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Blu-ray Review Porco Rosso Blu-ray Review (1 Viewer)

Matt Hough

Senior HTF Member
Apr 24, 2006
Charlotte, NC
Real Name
Matt Hough
Porco Rosso Blu-ray Review

One of the most light-hearted and amusing larks from Studio Ghibli, Hayao Miyazaki’s Porco Rosso is much more concerned with having fun than it is in conveying any kind of message (there is a mild one concerning equality for women, but it’s gotten over with rather quickly and not resumed). With the studio’s resident animation genius behind the scenes and working with strong animators who turn out some of their most awe-inspiring work, Porco Rosso is lots of fun for both kids and adults.

Studio: Disney

Distributed By: N/A

Video Resolution and Encode: 1080P/AVC

Aspect Ratio: 1.85:1

Audio: English 2.0 DTS-HDMA, French 2.0 DD, Other

Subtitles: English, English SDH, French

Rating: PG

Run Time: 1 Hr. 32 Min.

Package Includes: Blu-ray, DVD

keep case in a slipcover

Disc Type: BD50 (dual layer)

Region: ABC

Release Date: 02/03/2015

MSRP: $36.99

The Production Rating: 4/5

Having been the flying “Ace of the Adriatic” for Italy during the First World War, Marco has been turned into a pig by magic and is now known as Porco Rosso (Shûichirô Moriyama, Michael Keaton in English), but objecting to the rise of fascism in Italy, he’s now a free-lance bounty hunter and feared throughout the Mediterranean, striking fear into the hearts of the air pirates who have been stealing ships’ cargoes and kidnapping children for ransom but always thwarted by Porco. The pirates have had enough of his interference, so they band together and hire ace American pilot Donald Curtis (Akio Ôtsuka, Cary Elwes in English) to lead them. Curtis wins their first encounter when Porco’s plane finally falls apart, and taking it to Milan for repairs, he’s shocked that Piccolo (Bunshi Katsura, David Ogden Stiers in English), his longtime mechanic, now allows his feisty granddaughter Fio (Akemi Okamura, Kimberly Williams in English) to design and supervise plane maintenance. But she and her all-female crew get the plane back in tip-top shape as Porco readies for a final showdown with his nemesis.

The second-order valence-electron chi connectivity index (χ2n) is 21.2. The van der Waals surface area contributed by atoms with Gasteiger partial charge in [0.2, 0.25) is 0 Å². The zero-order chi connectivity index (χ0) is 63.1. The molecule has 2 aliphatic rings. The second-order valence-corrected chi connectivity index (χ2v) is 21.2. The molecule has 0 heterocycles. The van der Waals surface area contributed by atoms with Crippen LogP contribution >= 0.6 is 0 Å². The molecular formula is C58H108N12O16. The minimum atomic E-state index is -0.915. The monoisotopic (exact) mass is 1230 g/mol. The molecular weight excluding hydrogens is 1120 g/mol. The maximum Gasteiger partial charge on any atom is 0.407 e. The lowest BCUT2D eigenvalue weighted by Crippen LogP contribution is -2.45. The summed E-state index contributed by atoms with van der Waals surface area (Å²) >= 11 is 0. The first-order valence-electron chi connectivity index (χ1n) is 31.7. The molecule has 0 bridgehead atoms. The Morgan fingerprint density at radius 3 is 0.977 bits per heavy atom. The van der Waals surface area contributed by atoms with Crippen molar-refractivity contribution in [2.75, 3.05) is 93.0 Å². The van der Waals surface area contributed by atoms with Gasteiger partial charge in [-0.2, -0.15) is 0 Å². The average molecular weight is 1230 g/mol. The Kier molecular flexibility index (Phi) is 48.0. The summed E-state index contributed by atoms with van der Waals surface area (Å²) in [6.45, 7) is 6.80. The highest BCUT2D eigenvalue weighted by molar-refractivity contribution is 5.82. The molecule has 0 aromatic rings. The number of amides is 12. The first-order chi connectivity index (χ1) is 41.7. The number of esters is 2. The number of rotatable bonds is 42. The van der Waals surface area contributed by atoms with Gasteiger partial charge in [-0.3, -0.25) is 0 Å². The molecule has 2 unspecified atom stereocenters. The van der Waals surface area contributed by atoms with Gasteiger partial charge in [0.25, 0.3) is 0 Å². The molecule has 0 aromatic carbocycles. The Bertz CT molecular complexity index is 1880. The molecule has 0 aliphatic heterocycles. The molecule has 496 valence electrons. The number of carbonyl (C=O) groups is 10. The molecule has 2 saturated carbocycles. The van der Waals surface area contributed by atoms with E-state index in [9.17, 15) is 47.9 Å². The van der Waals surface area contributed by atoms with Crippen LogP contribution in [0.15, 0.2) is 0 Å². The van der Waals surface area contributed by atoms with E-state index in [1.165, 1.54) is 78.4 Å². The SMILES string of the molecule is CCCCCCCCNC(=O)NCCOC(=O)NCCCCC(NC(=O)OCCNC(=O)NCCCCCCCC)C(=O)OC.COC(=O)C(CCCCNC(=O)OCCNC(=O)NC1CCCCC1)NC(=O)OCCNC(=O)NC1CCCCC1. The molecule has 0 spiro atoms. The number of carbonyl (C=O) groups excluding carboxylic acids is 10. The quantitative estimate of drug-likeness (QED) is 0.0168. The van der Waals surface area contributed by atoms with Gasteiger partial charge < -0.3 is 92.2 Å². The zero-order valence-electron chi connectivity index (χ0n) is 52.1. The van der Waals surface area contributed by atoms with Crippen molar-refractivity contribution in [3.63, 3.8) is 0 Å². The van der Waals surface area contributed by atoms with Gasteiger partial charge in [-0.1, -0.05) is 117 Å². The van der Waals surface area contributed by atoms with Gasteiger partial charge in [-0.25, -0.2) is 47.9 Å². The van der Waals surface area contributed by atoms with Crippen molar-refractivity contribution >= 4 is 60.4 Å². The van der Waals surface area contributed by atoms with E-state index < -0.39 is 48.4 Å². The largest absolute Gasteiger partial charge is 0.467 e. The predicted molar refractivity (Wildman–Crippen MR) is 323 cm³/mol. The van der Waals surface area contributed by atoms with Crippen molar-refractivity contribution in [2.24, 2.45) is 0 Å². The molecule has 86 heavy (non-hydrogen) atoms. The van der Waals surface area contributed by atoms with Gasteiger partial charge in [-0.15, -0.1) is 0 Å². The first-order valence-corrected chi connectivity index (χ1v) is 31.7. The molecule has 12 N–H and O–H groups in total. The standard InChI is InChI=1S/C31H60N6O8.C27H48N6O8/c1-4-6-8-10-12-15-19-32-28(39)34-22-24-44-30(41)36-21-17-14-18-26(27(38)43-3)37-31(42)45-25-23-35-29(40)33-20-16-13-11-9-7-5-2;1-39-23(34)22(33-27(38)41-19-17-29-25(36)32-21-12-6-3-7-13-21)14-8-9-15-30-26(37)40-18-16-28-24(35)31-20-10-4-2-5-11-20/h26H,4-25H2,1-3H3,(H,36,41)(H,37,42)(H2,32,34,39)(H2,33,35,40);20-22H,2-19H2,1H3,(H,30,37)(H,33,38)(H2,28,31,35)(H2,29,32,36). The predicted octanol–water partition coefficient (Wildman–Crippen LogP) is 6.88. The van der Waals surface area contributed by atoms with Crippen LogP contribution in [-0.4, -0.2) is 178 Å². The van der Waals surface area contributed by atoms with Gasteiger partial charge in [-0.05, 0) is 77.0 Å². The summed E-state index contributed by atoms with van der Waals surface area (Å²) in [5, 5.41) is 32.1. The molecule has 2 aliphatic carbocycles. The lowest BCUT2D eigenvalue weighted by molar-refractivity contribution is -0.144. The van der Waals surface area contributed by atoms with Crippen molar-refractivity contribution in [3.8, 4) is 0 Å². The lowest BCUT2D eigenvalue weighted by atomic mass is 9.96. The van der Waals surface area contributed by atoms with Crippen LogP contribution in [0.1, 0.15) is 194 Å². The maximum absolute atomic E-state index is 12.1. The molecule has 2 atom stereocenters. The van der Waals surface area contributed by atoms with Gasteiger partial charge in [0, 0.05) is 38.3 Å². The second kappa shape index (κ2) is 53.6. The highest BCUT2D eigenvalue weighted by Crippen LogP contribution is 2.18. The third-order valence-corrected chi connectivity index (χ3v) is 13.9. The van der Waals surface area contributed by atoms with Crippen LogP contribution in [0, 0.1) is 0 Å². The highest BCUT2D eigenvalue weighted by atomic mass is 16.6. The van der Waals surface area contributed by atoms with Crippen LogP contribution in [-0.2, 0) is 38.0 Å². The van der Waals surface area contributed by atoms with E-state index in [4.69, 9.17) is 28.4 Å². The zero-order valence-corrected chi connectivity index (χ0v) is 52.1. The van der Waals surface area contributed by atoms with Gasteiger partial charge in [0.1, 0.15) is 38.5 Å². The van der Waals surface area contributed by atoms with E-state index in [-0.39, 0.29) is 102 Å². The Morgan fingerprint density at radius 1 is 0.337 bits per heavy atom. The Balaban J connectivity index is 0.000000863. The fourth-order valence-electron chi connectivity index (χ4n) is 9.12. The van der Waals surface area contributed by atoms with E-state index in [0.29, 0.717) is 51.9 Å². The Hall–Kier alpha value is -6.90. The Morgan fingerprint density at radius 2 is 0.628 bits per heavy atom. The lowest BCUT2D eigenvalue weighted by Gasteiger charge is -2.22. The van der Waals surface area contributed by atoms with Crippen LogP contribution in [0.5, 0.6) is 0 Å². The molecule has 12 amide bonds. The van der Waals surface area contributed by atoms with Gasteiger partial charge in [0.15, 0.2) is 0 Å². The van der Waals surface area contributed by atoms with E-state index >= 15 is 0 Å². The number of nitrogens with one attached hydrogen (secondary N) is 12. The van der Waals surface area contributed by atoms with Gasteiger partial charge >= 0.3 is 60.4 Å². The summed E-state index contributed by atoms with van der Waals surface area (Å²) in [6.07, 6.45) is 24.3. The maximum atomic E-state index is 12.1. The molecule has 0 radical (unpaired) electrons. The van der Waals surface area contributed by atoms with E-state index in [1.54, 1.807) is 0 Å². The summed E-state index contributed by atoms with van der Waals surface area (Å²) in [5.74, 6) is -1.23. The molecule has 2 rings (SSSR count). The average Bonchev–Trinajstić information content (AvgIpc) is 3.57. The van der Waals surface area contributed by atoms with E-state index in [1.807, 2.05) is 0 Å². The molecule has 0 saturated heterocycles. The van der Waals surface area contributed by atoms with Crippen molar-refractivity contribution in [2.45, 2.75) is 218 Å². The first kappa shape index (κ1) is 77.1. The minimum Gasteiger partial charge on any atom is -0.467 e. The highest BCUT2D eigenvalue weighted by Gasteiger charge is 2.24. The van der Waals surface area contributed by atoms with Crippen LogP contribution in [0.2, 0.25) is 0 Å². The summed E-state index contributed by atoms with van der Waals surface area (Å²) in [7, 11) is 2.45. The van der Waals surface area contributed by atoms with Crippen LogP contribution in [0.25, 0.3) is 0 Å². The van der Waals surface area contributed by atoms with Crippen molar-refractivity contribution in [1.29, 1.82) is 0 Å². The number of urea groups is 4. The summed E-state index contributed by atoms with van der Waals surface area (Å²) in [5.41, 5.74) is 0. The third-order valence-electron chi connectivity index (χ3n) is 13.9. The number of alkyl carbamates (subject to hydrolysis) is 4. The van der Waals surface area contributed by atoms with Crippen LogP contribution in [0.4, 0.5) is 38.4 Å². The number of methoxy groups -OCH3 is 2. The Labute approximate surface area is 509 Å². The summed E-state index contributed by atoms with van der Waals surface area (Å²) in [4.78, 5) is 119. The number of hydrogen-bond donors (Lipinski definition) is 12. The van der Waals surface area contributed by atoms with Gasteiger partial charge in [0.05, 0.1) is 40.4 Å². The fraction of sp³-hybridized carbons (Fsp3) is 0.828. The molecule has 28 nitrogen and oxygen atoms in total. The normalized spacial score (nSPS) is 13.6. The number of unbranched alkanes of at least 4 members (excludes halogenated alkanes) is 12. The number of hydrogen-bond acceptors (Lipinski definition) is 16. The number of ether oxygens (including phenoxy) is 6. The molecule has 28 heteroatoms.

Writer-director Hayao Miyazaki literally gives his film flight with the exceptional flying sequences which never fail to inspire and impress, sometimes so intricate and extraordinarily animated that they appear almost as 3D images. The two dogfights that Porco and Curtis engage in are both among the film’s high spots, and even when Porco is soaring in solitary bliss or remembering an out-of-body experience when he saw his deceased flying mates soar toward a special kind of celestial afterlife, the viewer’s thrill at watching these aerial sequences transpire makes up for any small lapses in storytelling. Miyazaki doesn’t do a great job in explaining the spell that has changed Marco into Porco (though with his initial aversion to the women working on his aircraft, he has become quite literally a male chauvinist pig), and he leaves his eventual fate to our own imaginations in the film’s climactic moments. Still, he mines a lot of comic mileage out of many porcine references, puns, and putdowns even if the showdown between Curtis and Porco goes from an exciting aerial one to one involving fisticuffs on the ground (water actually) which goes on too long for too little payoff. There’s also a spottily developed subplot involving nightclub owner/singer Gina (Tokiko Katô, Susan Egan in English) who was married to Porco’s best friend and now carries a torch for Porco who’s too much of a loner to notice or care.